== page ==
By JOSH RUSSELL
MANHATTAN (CN) – Groundbreaking synthesizer musician Wendy Carlos claims in court that an Australian filmmaker infringed on her copyright to music from the film “A Clockwork Orange” by using it in a Trump parody video posted on YouTube.
In a lawsuit filed Friday in Manhattan Federal Court, Carlos, perhaps best known for her 1968 album “Switched-On Bach,” says Australian lawyer and satirist Hugh Atkin used her arrangement and performance of the “William Tell Overture” in his video “A Clockwork Trump vs. A Trumpwork Orange.”
Carlos’ performance was included in the Stanley Kubrick film “A Clockwork Orange,” and the 76-second video is described in the complaint as a side-by-side comparison of Kubrick’s dystopian main character with Atkin’s parody of Trump.
Atkin’s video matches the frantic tempo, text font, fast-cuts and strobing aesthetic of the original trailer, while Carlos’ recording of the “William Tell Overture” from the movie syncs to both videos.
According to the complaint, Atkin’s unauthorized use of the Wendy Carlos performance would require two individual copyright licenses: a synchronization license for the music arrangement, and a master use license for the sound recording of “The William Tell Overture.”
The fees for both licenses would total $60,000, the lawsuit says.
Carlos, who is suing through Serendip LLC, the company she set up as the owner of her copyrights and master recordings says Atkin’s “gratuitous and unlicensed use of Serendip’s copyrighted music and sound recording works would have a deleterious effect on the potential future market and value of these works.”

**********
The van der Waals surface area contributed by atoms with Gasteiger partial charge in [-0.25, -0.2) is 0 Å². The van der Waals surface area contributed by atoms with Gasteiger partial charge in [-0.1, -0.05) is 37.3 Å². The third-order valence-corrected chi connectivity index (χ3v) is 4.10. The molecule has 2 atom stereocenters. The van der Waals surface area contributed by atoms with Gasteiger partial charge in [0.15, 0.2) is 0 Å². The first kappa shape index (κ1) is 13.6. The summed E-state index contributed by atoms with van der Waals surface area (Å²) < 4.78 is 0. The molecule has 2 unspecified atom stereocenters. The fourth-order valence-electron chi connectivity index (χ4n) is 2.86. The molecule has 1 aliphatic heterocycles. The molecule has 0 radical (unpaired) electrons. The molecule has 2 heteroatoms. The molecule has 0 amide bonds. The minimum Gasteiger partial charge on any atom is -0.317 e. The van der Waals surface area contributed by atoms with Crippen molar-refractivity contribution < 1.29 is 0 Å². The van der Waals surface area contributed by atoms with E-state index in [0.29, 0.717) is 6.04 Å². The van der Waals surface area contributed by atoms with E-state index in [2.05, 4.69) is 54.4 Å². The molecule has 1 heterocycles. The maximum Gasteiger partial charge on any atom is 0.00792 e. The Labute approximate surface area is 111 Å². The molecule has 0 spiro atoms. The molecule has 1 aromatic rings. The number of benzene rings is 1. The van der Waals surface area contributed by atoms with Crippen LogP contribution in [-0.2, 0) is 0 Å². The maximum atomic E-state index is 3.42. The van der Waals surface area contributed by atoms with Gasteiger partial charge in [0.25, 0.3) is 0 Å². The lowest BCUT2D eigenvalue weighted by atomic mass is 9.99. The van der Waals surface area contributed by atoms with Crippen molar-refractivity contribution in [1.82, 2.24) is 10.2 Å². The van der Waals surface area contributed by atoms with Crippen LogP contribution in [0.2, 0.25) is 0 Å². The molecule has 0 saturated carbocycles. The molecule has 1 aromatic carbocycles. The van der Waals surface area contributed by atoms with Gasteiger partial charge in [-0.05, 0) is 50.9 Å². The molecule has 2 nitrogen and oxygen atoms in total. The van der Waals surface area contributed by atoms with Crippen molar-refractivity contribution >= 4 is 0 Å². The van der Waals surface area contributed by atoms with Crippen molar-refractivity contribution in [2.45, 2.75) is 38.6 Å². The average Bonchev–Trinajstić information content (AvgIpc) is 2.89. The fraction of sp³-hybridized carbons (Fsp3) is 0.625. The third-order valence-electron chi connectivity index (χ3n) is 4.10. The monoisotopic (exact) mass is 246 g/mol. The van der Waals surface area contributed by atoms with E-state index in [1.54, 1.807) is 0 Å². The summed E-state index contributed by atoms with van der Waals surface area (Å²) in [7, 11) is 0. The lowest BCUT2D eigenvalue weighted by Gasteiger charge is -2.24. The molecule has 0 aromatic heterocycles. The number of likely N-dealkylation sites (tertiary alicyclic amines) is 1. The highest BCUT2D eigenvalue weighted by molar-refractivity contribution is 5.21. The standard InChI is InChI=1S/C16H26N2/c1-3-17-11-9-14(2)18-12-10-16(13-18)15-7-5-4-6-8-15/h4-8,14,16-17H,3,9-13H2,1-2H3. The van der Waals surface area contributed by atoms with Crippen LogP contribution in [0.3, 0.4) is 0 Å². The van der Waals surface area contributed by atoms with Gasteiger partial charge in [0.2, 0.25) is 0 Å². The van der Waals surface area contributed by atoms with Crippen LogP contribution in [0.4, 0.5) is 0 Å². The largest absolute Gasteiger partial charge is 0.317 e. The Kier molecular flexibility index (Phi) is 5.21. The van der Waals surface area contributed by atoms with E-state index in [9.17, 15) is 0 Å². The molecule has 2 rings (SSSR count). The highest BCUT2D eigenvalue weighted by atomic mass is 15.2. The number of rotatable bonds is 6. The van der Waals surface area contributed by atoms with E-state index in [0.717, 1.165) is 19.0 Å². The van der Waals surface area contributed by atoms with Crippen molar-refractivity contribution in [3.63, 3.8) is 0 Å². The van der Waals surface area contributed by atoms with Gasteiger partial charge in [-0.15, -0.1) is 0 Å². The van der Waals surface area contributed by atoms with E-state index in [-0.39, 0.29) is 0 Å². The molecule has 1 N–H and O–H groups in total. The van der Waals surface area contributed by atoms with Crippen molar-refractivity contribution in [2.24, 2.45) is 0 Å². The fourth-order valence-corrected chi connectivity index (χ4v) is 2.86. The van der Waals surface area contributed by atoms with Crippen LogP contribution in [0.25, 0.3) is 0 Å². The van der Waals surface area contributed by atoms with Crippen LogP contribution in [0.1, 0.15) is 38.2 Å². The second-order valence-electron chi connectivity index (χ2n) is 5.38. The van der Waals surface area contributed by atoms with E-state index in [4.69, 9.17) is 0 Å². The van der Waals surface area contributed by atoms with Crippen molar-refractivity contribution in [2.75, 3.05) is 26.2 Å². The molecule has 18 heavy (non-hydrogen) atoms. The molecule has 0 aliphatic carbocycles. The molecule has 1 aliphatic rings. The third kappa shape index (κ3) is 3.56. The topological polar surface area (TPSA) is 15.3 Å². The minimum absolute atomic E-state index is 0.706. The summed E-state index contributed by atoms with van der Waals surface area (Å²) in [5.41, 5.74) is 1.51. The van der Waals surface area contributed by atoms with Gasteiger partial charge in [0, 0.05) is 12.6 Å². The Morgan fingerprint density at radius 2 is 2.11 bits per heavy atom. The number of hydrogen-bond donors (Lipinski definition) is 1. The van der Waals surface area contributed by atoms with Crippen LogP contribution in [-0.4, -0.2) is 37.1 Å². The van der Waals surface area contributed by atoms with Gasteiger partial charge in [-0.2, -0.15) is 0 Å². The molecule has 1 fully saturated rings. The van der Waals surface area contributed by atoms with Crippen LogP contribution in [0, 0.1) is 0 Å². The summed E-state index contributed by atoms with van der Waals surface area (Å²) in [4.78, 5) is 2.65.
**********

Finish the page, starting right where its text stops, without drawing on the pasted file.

According to their complaint, Serendip LLC receives more license requests for music from “A Clockwork Orange” soundtrack than any other music by Wendy Carlos, which includes soundtracks to “The Shining” and “Tron,” as well as the platinum-selling “Switched-On Bach.”
Serendip filed a takedown claim under the Digital Millennium Copyright Act, and “A Clockwork Trump vs. A Trumpwork Orange” was removed from YouTube on October 24, 2016.
Atkin has since filed a counter-notification alleging that his video was removed due to a mistake or misidentification of the material to be removed.
As a result of Atkin’s counter-notification, Serendip was notified that it must file a federal court action within 10 business days or YouTube would reinstate the video.
According to YouTube’s copyright basics page, three copyright strikes results in the termination of YouTube account and removal of all uploaded videos.
In the wake of Donald Trump’s 2016 election victory, Atkin tweeted that his parody video “seems much less funny now.”
Wendy Carlos’ official website maintains a page devoted to piracy warnings regarding unauthorized bootleg CDs and LPs.
According to the complaint, Serendip LLC monitors eBay.com for unauthorized physical copies of the copyrighted music and YouTube.com for unauthorized use of Wendy Carlos’ copyrighted music.
Carlos, who came out as transgender in 1979, is now referred to as the “trans godmother of electronic music”, establishing her as iconic figure in a community who reportedly fear a possible reversal of civil rights under the Trump presidency,
Hugh Atkins did not immediately respond to a request for comment from Courthouse News.
Serendip is represented by Annemarie Franklin of New York City.